Similar to other presidents, the Obama White House -- shortly after its first-term started -- installed a revolving door for special, moneyed friends. Contracts, ambassadorships and other goodies were some of the rewards.
As noted it’s not uncommon to give such access, but Obama did promise, or at least make a good faith effort, to change Washington’s culture. He hasn't. He's only added to it.
Organizing for Action enhances Washington’s seedy environment, no matter how noble its goals or mission. The president has converted his campaign apparatus and donor base of affluent Americans into what potentially may be the best financed lobbying group in Washington and perhaps the nation. It’s being defended as a policy initiative, not political operation.
Many, especially those with a liberal or progressive mindset, may cheer the group, but it comes with a distasteful elitism. The causes it may further in the name of social justice or those it is intended to help, especially middle class and working poor Americans will never be given access to power or even be directly heard.
There’s a kind of noblesse oblige emerging, antithetical to the principles of Thomas Paine’s republic. Don’t expect those most impacted by the committee to have much say, if any, in its agenda or implementation. If you have enormous sums of money, you have a place at the table and with it a side entrance to the Oval Office. The little people should be grateful and cheer from the sidelines.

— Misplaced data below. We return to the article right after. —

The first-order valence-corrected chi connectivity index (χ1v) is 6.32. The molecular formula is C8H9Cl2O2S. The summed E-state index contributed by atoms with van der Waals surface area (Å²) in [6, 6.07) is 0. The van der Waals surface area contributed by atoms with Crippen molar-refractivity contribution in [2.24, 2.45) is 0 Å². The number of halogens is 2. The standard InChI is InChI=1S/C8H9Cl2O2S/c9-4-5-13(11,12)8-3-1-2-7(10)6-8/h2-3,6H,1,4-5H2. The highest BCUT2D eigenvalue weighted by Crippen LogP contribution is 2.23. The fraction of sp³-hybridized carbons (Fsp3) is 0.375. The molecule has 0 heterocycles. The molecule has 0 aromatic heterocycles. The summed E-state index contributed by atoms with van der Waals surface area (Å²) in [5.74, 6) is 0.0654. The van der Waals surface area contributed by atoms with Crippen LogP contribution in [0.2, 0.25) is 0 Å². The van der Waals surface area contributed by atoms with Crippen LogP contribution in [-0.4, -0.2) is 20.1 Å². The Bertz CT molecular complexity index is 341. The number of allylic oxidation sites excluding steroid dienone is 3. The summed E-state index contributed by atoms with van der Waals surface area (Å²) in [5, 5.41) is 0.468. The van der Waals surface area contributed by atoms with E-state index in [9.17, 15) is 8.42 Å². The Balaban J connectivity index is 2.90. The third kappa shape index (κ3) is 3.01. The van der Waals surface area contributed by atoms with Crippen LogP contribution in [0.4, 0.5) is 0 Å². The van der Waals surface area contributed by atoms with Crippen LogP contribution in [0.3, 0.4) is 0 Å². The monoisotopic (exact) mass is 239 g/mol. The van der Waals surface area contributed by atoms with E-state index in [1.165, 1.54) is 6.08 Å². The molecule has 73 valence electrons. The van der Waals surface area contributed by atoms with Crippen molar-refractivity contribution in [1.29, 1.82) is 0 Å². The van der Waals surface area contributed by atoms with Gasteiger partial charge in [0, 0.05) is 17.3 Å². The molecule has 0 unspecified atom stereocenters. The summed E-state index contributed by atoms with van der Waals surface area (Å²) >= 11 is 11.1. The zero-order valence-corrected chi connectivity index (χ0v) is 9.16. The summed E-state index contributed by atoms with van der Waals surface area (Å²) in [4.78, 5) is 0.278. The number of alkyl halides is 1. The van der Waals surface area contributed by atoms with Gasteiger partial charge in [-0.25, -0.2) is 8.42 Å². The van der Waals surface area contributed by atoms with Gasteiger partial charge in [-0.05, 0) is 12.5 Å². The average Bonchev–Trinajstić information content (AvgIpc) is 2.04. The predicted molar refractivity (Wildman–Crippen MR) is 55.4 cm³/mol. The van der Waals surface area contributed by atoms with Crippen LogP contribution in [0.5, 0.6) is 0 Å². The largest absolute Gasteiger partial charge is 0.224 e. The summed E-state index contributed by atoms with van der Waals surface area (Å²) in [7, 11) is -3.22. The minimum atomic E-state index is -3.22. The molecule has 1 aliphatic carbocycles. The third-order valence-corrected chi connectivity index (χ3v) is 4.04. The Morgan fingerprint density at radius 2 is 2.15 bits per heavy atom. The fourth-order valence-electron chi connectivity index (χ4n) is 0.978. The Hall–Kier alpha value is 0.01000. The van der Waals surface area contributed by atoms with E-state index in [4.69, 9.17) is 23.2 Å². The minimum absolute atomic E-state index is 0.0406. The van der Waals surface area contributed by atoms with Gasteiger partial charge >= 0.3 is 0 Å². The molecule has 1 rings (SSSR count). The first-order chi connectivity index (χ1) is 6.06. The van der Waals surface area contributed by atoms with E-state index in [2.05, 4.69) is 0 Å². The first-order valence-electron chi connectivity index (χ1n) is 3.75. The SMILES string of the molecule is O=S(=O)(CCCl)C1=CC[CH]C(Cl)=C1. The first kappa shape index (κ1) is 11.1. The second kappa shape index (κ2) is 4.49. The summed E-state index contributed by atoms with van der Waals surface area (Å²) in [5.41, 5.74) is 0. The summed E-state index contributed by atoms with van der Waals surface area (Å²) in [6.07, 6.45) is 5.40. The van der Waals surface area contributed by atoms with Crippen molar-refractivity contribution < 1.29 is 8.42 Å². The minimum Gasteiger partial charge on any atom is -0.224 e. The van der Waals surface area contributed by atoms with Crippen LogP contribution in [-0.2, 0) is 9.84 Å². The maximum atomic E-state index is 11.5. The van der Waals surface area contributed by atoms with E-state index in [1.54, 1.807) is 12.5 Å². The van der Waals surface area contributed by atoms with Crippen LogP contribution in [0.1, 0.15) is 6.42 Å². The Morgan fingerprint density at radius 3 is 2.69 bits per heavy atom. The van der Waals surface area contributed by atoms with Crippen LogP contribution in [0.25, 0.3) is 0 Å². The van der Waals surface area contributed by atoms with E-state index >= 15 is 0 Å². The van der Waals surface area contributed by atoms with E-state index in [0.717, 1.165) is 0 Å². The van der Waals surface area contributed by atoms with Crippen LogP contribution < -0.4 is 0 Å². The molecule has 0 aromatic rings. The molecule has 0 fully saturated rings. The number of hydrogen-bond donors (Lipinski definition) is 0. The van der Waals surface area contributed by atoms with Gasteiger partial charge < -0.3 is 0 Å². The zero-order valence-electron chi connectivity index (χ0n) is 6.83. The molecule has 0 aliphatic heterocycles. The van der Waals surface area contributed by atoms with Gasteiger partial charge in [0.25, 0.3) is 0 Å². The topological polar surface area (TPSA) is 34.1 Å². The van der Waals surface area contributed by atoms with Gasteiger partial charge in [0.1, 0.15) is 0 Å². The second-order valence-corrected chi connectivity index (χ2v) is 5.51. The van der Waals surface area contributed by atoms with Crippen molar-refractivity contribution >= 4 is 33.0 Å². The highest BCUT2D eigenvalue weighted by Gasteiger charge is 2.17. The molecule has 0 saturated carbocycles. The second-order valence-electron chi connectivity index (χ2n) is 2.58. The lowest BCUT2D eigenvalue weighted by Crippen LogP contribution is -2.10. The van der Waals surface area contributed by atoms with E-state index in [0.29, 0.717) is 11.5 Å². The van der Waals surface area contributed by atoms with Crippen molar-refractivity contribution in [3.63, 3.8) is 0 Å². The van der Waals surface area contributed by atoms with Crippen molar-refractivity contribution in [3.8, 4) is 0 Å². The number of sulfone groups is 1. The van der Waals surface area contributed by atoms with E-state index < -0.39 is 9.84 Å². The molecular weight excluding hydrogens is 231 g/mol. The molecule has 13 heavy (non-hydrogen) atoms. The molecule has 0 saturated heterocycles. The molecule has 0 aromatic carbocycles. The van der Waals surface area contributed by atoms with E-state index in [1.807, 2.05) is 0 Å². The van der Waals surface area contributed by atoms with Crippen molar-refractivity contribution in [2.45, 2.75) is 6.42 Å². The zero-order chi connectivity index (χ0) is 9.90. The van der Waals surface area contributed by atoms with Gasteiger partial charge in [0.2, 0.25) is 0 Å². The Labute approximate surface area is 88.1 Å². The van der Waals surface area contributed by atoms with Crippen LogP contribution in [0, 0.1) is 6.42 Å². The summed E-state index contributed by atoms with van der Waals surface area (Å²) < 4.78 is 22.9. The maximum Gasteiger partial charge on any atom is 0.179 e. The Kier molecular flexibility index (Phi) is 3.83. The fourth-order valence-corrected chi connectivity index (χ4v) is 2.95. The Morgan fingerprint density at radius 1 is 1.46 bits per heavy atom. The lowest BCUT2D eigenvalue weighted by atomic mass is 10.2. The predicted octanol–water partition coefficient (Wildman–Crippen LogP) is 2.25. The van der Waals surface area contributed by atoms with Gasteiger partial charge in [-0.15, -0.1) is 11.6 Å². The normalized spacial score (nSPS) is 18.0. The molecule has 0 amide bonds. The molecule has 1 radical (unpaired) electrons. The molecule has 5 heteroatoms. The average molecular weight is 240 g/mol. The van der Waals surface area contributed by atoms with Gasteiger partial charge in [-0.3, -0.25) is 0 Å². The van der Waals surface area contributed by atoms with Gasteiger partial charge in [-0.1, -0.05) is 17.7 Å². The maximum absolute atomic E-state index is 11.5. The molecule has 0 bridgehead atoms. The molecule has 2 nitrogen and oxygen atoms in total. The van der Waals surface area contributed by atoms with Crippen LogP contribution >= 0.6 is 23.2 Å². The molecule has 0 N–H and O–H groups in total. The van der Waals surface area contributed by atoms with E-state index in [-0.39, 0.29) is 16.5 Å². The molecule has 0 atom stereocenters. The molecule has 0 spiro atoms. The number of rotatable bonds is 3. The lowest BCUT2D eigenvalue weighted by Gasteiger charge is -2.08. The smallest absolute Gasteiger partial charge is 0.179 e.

Washington of course is fueled by money and the agendas of special interests, whether oil companies wanting tax credits or doctors seeking more research grants. Independent of re-enforcing the cycle of money and access, the president continues to break a major promise to address the corrupting influence of money in campaigns and public discourse.
In his zealousness to leave a legacy, the president has become part of the problem he promised to fix. It doesn’t matter the purpose or source of the money. It buys message. People don’t donate large sums out of pure largesse and expect nothing in return. Money plays no favorites when it corrupts parties, political philosophies, or individuals on the giving or receiving end.
In addition, money twists, manipulates, and drowns out a better, or at the very least reasonable alternative to a proposal that will never be heard. Whether the ideas are liberal, moderate or conservative the amount of money, lack of transparency and limited regulatory oversight of someone buying messages undermines the integrity of the democratic process and the values of Paine’s republic.
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Paul Jesep is author of “Lost Sense of Self & the Ethics Crisis: Learn to Live and Work Ethically”; “Credit Card Usury and the Christian Failure to Stop It”; and “Crucifying Jesus and Secularizing America – the Republic of Faith without Wisdom